The environmental associations Fjöregg and Landvernd (The Icelandic Environment Association) have reported a proposed legislation regarding power lines to the Bakki industrial area, near Húsavík, North Iceland, to the EFTA Surveillance Authority, ESA.
This afternoon, the Progressive Party elected Icelandic PM Sigurður Ingi Jóhannsson as its new leader.
At a meeting this morning, the Icelandic government approved a resolution, allowing work to resume on a power line project from the Þeistareikir geothermal power plant to the industrial area Bakki.
Landvernd, the Icelandic Environmental Association, and PM Sigurður Ingi Jóhannsson disagree on whether environmental laws passed less than a year ago should be retroactive and, thus, able to halt projects already approved.
Yesterday afternoon, Minister of Social Affairs and Housing Eygló Harðardóttir abstained during a vote on the Icelandic governmment’s budget plan for 2017-2021.
A draft resolution introduced yesterday by Finance Minister Bjarni Benediktsson and Prime Minister Sigurður Ingi Jóhannsson includes measures which would be a big step toward the lifting of capital controls in Iceland.
Last night, Icelandic government leaders proposed to the opposition that parliamentary elections be held on October 29th this year.
Minister of Social Affairs and Housing Eygló Harðardóttir has not decided whether to run against former Prime Minister Sigmundur Davíð Gunnlaugsson as leader of the Progressive Party.
The new parliamentary schedule includes 77 bills, resolutions and reports which government ministers believe it is necessary to pass before the early elections, promised for this autumn.
The leaders of Iceland’s two ruling coalition parties, Prime Minister Sigurður Ingi Jóhannsson and Minister of Financial Affairs, Bjarni Benediktsson, today called a meeting with opposition party leaders. As they did not give any more details than that, the mysterious meeting got people talking...
Party Group Chairman of the Independence Party Ragnheiður Ríkharðsdóttir and Chairman of the Left-Green Movement Katrín Jakobsdóttir believe Icelandic ministers whose names appear in the Panama Papers should make more information regarding their tax returns available to the public.
Thousands of protesters peacefully convened on Austurvöllur square on Saturday afternoon, demanding immediate parliamentary elections.
Our photographer Páll Stefánsson followed events in the Icelandic parliamentary building, Alþingishúsið, as a confirmation of the name of Iceland's new prime minister was awaited on Wednesday.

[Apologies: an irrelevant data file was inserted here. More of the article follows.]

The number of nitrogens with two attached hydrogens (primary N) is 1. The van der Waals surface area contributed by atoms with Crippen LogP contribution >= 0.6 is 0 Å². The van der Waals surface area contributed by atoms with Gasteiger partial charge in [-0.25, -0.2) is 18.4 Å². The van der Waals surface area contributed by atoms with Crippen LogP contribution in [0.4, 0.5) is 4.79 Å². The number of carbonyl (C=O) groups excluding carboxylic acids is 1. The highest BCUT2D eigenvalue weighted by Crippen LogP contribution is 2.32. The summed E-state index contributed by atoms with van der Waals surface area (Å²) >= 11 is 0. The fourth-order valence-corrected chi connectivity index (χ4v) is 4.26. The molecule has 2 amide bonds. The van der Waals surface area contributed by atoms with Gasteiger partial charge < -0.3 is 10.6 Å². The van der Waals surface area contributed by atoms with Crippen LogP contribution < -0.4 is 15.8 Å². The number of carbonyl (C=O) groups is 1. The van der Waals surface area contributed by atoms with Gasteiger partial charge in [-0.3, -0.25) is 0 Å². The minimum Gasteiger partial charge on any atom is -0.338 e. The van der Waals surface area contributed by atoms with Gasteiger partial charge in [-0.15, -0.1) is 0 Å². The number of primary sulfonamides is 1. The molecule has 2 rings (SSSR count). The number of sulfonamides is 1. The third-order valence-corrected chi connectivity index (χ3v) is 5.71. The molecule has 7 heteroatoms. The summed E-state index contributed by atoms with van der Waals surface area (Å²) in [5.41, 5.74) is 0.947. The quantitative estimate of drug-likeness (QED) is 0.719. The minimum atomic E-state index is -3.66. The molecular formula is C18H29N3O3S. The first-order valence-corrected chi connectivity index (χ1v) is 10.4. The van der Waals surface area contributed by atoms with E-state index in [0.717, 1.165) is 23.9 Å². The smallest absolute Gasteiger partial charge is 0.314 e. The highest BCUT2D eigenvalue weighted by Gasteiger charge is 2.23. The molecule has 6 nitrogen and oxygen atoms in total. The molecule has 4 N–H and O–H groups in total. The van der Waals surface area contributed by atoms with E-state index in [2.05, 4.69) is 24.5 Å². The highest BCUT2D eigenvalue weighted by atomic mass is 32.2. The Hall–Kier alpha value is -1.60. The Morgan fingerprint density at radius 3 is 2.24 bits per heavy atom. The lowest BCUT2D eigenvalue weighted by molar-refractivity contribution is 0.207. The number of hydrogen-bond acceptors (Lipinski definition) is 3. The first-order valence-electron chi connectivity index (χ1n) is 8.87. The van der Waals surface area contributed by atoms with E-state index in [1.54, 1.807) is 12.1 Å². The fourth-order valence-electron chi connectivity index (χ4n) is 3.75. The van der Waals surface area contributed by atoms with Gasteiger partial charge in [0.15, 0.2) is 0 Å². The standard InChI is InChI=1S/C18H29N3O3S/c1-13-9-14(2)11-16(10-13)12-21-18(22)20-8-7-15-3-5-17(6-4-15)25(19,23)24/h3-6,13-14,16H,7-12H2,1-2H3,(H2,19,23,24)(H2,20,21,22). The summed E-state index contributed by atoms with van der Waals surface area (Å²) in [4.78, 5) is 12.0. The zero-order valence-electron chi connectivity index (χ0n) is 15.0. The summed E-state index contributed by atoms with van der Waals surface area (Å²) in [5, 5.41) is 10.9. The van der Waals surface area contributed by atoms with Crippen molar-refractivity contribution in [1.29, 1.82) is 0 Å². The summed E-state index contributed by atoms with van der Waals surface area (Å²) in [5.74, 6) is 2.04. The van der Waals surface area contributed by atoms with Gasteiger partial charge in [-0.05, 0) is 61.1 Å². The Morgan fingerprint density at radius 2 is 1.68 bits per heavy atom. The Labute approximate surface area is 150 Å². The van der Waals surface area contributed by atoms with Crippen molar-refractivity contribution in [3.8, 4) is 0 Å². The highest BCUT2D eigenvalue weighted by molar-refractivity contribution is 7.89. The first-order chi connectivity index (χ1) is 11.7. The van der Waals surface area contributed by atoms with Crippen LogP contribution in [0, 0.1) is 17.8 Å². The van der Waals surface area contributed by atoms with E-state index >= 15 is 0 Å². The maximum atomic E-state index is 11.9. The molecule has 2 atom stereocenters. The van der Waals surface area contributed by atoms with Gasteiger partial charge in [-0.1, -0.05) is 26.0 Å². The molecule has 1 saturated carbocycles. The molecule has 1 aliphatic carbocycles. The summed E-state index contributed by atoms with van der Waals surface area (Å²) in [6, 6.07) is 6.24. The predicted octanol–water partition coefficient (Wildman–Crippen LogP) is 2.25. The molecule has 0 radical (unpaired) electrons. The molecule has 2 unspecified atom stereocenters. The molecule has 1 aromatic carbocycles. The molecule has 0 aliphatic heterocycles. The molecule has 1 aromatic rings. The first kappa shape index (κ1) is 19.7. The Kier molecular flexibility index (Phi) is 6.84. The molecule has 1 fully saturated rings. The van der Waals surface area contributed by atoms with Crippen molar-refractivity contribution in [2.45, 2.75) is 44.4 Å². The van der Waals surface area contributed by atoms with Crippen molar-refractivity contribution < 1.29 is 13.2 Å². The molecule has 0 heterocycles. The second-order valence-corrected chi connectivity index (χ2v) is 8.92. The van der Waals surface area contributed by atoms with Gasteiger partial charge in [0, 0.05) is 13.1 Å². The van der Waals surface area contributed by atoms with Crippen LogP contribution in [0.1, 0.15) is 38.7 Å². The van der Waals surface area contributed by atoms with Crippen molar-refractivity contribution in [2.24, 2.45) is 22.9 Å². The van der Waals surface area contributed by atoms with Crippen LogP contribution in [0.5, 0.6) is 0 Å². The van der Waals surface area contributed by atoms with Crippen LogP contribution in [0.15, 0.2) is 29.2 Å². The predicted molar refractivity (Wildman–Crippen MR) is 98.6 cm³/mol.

Our photographer Geir Ólafsson followed events at the presidential residence, Bessastaðir, yesterday, as Sigmundur Davíð Gunnlaugsson left office and Sigurður Ingi Jóhannson replaced him as prime minister.
At the end of an unprecedented week in Icelandic politics, things are a little quieter today as the ‘new’ government takes control—but the situation is hardly less volatile, and a large swathe of society is angrier than ever.
Iceland’s new government is now official and has presidential approval to run the country under the leadership of the new Prime Minister, Sigurður Ingi Jóhannsson.
Major Icelandic media outlets are reporting that Lilja Dögg Alfreðsdóttir will indeed be part of Sigurður Ingi Jóhannsson’s new government as suspected—but that she will take the coveted post of Minister for Foreign Affairs.
Iceland will hold a parliamentary election this autumn, following the Panama Papers scandal which cost Prime Minister Sigmundur Davíð Gunnlaugsson his job.
A poll conducted April 4 and 5 by MMR shows that voters’ trust in PM Sigmundur Davíð Gunnlaugsson is at a historic low.
A demonstration is planned on Austurvöllur square, Reykjavík, at 5 pm on Monday, demanding elections and insisting that the government has no mandate.
Since it was revealed on March 15 that Prime Minister Sigmundur Davíð Gunnlaugsson’s wife owns a company registered in Tortola, the British Virgin Islands, the issue has been much debated in the media.